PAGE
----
I’ve always had a sensitivity to noise, but it’s getting worse. I think that’s because the world is getting noisier. Every store I go into is blaring the latest top 40 music (as if I want to hear about some teenager’s sexual exploits while trying to buy a carton of eggs). When Robby and I pay good money to eat out at a restaurant, we often have to talk over the music and several TVs, all tuned to different stations. At doctors’ offices (which are stressful enough), the TVs are usually tuned to daytime talk shows showcasing the worst humanity has to offer.
In traffic, the guy next to me will inevitably blast his music because he thinks it makes him look cool. (It doesn’t.) Even at home, a neighbor will often turn up his favorite station until I have to shut my windows for a little peace and quiet.
And that’s what I find myself seeking these days: peace and quiet.
When I was little, I loved to stay at my grandparents’ house. Papa liked to have the TV on all the time, whether he was watching it or not. But whenever he would go outside, Grandma would immediately turn it off. I thought it was the perfect opportunity for us to finally watch what we wanted to watch, but to Grandma it was an opportunity for some peace and quiet.
Looking back, I don’t remember any of those TV shows, but I do remember Grandma singing hymns in the kitchen while the washing machine thumped along in the background. To me, this is what a peaceful home sounds like.
I understand now what Grandma meant when she said she needed quiet time to hear herself think and to hear God speak to her. By seeking silence, Grandma was able to tune out the world and tune into God.
How can we expect to hear God’s voice when we can’t even hear ourselves think? How can we focus on what’s important in life if our attention is constantly switching from one song or show to the next? Why do we feel the need to stuff ourselves with entertainment at the expense of our own peace?
Author Richard J. Foster addressed this issue back in 1978 in his book, Celebration of Discipline: “Our fear of being alone drives us to noise and crowds. We keep up a constant stream of words even if they are inane. We buy radios that strap to our wrists or fit over our ears so that, if no one else is around, at least we are not condemned to silence.”
Foster goes on to discuss the Discipline of Solitude, which he states is inseparable from inner silence. “Loneliness is inner emptiness. Solitude is inner fulfillment… There is a solitude of the heart that can be maintained at all times… if we possess inward solitude we do not fear being alone, for we know that we are not alone. Neither do we fear being with others, for they do not control us. In the midst of noise and confusion we are settled into a deep inner silence. Whether alone or among people, we always carry with us a portable sanctuary of the heart.”
That’s what I want! Don’t you?
Fortunately, solitude is something we can attain through spiritual discipline. Foster states that one way to “step into solitude” is to “take advantage of the ‘little solitudes,’ that fill our day,” from quiet early mornings to being stuck in traffic. We can also develop a “quiet place,” such as a special room in the house where we can shut out the noise for a bit.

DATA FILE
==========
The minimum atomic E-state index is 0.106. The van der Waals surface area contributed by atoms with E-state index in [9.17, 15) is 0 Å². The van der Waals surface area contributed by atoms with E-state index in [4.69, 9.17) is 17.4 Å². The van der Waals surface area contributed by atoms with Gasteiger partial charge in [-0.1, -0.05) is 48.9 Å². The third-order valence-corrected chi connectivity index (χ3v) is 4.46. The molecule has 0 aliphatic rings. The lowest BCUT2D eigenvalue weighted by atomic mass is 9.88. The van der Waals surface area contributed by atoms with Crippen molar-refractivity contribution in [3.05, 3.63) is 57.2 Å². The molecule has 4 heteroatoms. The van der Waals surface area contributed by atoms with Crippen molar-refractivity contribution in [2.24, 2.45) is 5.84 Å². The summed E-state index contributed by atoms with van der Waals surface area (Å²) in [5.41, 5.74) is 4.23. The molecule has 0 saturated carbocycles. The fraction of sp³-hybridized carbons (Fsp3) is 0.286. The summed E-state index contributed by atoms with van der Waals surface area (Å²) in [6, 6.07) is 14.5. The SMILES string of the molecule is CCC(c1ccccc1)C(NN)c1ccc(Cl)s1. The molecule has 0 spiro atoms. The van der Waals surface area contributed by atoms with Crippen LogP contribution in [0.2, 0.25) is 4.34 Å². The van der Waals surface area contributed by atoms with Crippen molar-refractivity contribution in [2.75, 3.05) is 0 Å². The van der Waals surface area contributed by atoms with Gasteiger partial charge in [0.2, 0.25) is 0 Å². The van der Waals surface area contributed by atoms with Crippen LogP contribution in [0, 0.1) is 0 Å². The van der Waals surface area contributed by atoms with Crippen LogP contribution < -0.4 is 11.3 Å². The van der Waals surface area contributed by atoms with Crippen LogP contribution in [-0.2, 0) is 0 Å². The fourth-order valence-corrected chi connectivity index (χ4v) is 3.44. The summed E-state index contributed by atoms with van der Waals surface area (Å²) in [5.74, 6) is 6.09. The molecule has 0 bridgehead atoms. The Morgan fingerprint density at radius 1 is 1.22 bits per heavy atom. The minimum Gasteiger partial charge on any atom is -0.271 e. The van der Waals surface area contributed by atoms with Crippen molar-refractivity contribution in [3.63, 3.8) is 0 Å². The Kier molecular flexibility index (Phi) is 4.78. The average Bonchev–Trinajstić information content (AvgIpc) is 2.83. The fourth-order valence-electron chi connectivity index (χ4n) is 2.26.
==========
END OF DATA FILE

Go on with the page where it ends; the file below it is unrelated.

Robby and I discovered this inadvertently when we canceled our cable. I’d like to say that we were being super-spiritual, but the truth is that it was getting too expensive. Although we still have internet-based TV, the format is different. Instead of streaming one show after another, we have to select each show we want to watch. Since we have to be intentional about it, we find ourselves watching less. We also avoid the hamster wheel of 24/7 news and weather; this change alone has removed stress from our home. We even avoid commercials now, which are manipulative by default.
Now, Robby listens to the news for a few minutes in the morning and evenings so we can stay current on important events. When he gets home from work, I’ll turn on something soothing like light jazz or Christian music, and we’ll enjoy our dinner at the dining table (not in front of the boob tube!). On weekends we might find a show or movie to watch, but for the most part, we prefer to piddle around the house or read. We tune out the noise of the world and make room for each other and for God.
As we’ve quieted our home, I’ve felt a quietening within my spirit. Yes, I still have to contend with the noise of the world, but I’m learning to develop that inner silence Foster speaks of—and you can too!
I encourage you to watch your habits this week. Do you reach for the radio, the TV remote, and the phone without even thinking about it? Do you always have something on, even in the background? Do you feel uncomfortable with silence, even in your own home? If so, it’s time to make a change. Unplug for awhile. Fill that time with quiet rest, housework, or a hobby. Even better, read your Bible and pray. By carving out some time for a little peace and quiet, you might begin to hear God speak to you like never before.
“And he said, Go forth, and stand upon the mount before the LORD. And, behold, the LORD passed by, and a great and strong wind rent the mountains, and brake in pieces the rocks before the LORD; but the LORD was not in the wind: and after the wind an earthquake; but the LORD was not in the earthquake: and after the earthquake a fire; but the LORD was not in the fire: and after the fire a still small voice” (1 Kings 19:11-12 KJV).
Sometimes, God prefers to speak in a still, small voice. Can you hear Him? [Click to Tweet!]